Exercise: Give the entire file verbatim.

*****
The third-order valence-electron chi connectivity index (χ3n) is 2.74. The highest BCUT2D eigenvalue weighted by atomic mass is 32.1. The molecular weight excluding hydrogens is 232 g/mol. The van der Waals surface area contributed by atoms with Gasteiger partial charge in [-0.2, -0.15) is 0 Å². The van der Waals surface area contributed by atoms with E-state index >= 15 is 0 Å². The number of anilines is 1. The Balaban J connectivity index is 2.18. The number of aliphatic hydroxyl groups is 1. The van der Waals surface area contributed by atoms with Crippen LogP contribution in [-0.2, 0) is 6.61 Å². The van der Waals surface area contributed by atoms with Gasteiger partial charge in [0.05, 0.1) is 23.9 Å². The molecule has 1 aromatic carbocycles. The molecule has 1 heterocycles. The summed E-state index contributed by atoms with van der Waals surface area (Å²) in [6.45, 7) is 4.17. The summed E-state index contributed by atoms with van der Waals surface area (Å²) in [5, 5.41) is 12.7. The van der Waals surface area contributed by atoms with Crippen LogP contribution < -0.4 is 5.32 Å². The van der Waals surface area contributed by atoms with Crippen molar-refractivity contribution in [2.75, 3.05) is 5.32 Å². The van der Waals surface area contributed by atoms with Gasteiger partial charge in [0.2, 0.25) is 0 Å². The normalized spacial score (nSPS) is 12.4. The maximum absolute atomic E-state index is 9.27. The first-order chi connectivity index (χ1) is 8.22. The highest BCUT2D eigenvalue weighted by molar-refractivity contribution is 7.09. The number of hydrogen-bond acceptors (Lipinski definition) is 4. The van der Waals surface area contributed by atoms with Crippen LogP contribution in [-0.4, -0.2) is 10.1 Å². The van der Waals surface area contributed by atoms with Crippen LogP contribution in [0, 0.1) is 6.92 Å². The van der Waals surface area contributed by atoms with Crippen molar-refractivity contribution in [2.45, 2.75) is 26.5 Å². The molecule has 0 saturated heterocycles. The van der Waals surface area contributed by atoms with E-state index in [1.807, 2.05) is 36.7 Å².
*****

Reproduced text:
The third-order valence-electron chi connectivity index (χ3n) is 2.74. The highest BCUT2D eigenvalue weighted by atomic mass is 32.1. The molecular weight excluding hydrogens is 232 g/mol. The van der Waals surface area contributed by atoms with Gasteiger partial charge in [-0.2, -0.15) is 0 Å². The van der Waals surface area contributed by atoms with E-state index >= 15 is 0 Å². The number of anilines is 1. The Balaban J connectivity index is 2.18. The number of aliphatic hydroxyl groups is 1. The van der Waals surface area contributed by atoms with Crippen LogP contribution in [-0.2, 0) is 6.61 Å². The van der Waals surface area contributed by atoms with Gasteiger partial charge in [0.05, 0.1) is 23.9 Å². The molecule has 1 aromatic carbocycles. The molecule has 1 heterocycles. The summed E-state index contributed by atoms with van der Waals surface area (Å²) in [6.45, 7) is 4.17. The summed E-state index contributed by atoms with van der Waals surface area (Å²) in [5, 5.41) is 12.7. The van der Waals surface area contributed by atoms with Crippen LogP contribution < -0.4 is 5.32 Å². The van der Waals surface area contributed by atoms with Crippen molar-refractivity contribution in [2.75, 3.05) is 5.32 Å². The van der Waals surface area contributed by atoms with Gasteiger partial charge in [0.2, 0.25) is 0 Å². The normalized spacial score (nSPS) is 12.4. The maximum absolute atomic E-state index is 9.27. The first-order chi connectivity index (χ1) is 8.22. The highest BCUT2D eigenvalue weighted by molar-refractivity contribution is 7.09. The number of hydrogen-bond acceptors (Lipinski definition) is 4. The van der Waals surface area contributed by atoms with Crippen LogP contribution in [-0.4, -0.2) is 10.1 Å². The van der Waals surface area contributed by atoms with Crippen LogP contribution in [0, 0.1) is 6.92 Å². The van der Waals surface area contributed by atoms with Crippen molar-refractivity contribution in [2.45, 2.75) is 26.5 Å². The molecule has 0 saturated heterocycles. The van der Waals surface area contributed by atoms with E-state index in [1.807, 2.05) is 36.7 Å².